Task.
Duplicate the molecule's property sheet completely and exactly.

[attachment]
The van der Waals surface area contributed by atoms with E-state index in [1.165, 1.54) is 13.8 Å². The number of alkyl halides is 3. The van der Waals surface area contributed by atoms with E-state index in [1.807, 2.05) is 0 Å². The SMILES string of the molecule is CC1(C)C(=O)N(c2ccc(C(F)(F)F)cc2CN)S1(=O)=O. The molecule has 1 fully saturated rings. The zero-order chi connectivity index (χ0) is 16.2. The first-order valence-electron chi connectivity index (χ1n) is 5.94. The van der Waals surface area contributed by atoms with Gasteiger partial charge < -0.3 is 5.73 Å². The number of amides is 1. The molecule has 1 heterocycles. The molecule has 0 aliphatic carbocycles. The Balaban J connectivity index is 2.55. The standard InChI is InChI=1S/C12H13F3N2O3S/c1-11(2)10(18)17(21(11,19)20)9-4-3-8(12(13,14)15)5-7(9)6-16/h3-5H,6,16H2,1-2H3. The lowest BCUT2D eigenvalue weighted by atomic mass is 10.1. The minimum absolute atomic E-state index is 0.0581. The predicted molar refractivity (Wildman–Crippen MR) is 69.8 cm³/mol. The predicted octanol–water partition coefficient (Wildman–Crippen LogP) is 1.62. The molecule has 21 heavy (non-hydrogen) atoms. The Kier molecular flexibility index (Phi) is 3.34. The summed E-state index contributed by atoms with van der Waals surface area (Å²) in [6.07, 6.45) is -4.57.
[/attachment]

The van der Waals surface area contributed by atoms with E-state index in [1.165, 1.54) is 13.8 Å². The number of alkyl halides is 3. The van der Waals surface area contributed by atoms with E-state index in [1.807, 2.05) is 0 Å². The SMILES string of the molecule is CC1(C)C(=O)N(c2ccc(C(F)(F)F)cc2CN)S1(=O)=O. The molecule has 1 fully saturated rings. The zero-order chi connectivity index (χ0) is 16.2. The first-order valence-electron chi connectivity index (χ1n) is 5.94. The van der Waals surface area contributed by atoms with Gasteiger partial charge < -0.3 is 5.73 Å². The number of amides is 1. The molecule has 1 heterocycles. The molecule has 0 aliphatic carbocycles. The Balaban J connectivity index is 2.55. The standard InChI is InChI=1S/C12H13F3N2O3S/c1-11(2)10(18)17(21(11,19)20)9-4-3-8(12(13,14)15)5-7(9)6-16/h3-5H,6,16H2,1-2H3. The lowest BCUT2D eigenvalue weighted by atomic mass is 10.1. The minimum absolute atomic E-state index is 0.0581. The predicted molar refractivity (Wildman–Crippen MR) is 69.8 cm³/mol. The predicted octanol–water partition coefficient (Wildman–Crippen LogP) is 1.62. The molecule has 21 heavy (non-hydrogen) atoms. The Kier molecular flexibility index (Phi) is 3.34. The summed E-state index contributed by atoms with van der Waals surface area (Å²) in [6.07, 6.45) is -4.57.